How Much Is That Brain Scan?

If turning Americans into price-conscious health-care shoppers is ever going to work, it will require wholesale changes in many of the industry's most basic business practices. Today, even the most routine information that patients need to make smart purchasing decisions isn't readily available -- or simply doesn't exist. Insurance companies leading the way on consumer-driven plans such as health savings accounts (HSAs) are attempting to fill the gap with piecemeal data that they compile themselves. But it's a vast undertaking.

Take pricing. At many hospitals, the cost of a procedure is either unavailable or just plain indecipherable. Hospitals maintain that their voluminous fee schedules, called chargemasters, are tantamount to trade secrets and have fought to keep them out of the public eye. After an outcry over the high fees that some hospitals charge the uninsured, California this year began requiring hospitals to publish their prices. Other states are expected to follow suit.

But what might seem like a victory for consumer empowerment is really just a small first step. Why? Because individuals don't gain much even if they do get their hands on a hospital's master price list. Chargemasters typically show every procedure in excruciating detail. But the biggest consumers of hospital care -- insurance companies -- negotiate deep discounts that providers don't offer directly to the public. A hospital might charge an insurer a flat rate for heart surgery, which includes everything from drugs and X-rays to the surgeon's time. But even some insurers administering HSAs haven't decided whether they will release such sensitive data to HSA enrollees. "Health care is the only commercial venture in America where people can't get information about what a procedure is going to cost them," says California State Assembly Majority Leader Dario Frommer.

Comparing quality is an even bigger problem. Few people check a hospital's infection rate before deciding where to go for surgery. But even if they want to, such information can be misleading. A high hospital mortality rate might reflect substandard care or simply a busy emergency room. "There's a lot of controversy about how to adjust for hospitals that treat patients who are sicker than others," says Stephen Jencks, head of quality coordination at the Centers for Medicare & Medicaid Services, which began collecting quality data this year.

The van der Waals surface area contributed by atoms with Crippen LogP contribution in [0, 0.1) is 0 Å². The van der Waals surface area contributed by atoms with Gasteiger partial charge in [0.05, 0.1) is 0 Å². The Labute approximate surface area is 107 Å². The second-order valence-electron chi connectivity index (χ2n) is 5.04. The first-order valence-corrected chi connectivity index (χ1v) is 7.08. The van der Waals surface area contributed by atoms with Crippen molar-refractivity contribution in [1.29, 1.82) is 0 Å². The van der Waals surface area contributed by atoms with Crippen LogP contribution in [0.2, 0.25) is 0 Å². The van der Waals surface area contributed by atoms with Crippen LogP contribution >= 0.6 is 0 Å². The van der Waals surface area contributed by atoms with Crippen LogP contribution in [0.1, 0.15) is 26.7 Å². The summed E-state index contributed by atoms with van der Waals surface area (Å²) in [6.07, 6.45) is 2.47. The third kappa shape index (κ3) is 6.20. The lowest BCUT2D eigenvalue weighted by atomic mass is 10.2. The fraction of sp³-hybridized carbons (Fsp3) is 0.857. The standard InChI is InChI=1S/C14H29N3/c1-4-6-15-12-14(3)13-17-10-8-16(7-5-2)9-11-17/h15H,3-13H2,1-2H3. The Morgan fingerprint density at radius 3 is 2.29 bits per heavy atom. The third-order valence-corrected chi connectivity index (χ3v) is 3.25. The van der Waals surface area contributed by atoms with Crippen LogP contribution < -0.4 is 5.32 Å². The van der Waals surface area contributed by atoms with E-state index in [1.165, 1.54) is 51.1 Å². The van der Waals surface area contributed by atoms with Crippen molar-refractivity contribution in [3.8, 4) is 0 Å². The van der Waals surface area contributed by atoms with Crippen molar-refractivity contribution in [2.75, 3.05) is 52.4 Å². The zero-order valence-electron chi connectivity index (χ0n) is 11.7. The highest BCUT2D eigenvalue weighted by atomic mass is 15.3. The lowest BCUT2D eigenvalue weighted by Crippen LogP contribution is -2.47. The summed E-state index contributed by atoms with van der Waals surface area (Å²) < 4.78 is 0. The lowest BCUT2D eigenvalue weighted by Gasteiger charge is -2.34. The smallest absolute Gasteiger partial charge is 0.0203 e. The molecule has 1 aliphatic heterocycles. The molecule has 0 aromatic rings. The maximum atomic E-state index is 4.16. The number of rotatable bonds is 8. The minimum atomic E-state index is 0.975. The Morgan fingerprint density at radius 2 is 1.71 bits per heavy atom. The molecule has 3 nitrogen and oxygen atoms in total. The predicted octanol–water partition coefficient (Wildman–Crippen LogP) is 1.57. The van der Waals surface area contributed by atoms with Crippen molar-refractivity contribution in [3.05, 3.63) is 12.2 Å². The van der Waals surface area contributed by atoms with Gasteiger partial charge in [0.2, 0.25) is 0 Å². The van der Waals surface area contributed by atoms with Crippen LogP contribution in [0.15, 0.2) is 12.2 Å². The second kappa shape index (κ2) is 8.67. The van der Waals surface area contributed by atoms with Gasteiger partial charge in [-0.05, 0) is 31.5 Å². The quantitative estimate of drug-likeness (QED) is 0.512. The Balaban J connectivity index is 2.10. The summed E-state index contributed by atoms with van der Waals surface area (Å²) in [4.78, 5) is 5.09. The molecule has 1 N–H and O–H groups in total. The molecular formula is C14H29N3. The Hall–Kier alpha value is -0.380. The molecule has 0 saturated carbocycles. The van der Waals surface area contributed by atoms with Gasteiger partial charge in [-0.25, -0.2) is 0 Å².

As traditional insurance companies and providers grudgingly adapt to this changing world, newcomers are bypassing the old system altogether with direct-to-consumer marketing that promises not only care but also convenience, price, and peace of mind. MinuteClinic Inc.'s tiny express clinics, for example, promise no waiting to visit a nurse in the local Target (TGT ) store. Patients can drop in seven days a week and choose from a menu of treatments for common ailments such as strep throat or pink eye. A 15-minute visit usually costs less than $50 -- less than a doctor visit. If there's a line, patients can take a beeper and shop while they wait. The Minneapolis-based company says 85% of its patients come for the convenience. "For common illnesses, there's no reason to wait for an appointment or to drive a long distance," says MinuteClinic's chief executive officer, Linda Hall Whitman.

So get ready for the shakeup in health care -- but don't expect a true free market to materialize any time soon.

By Lorraine Woellert in Washington

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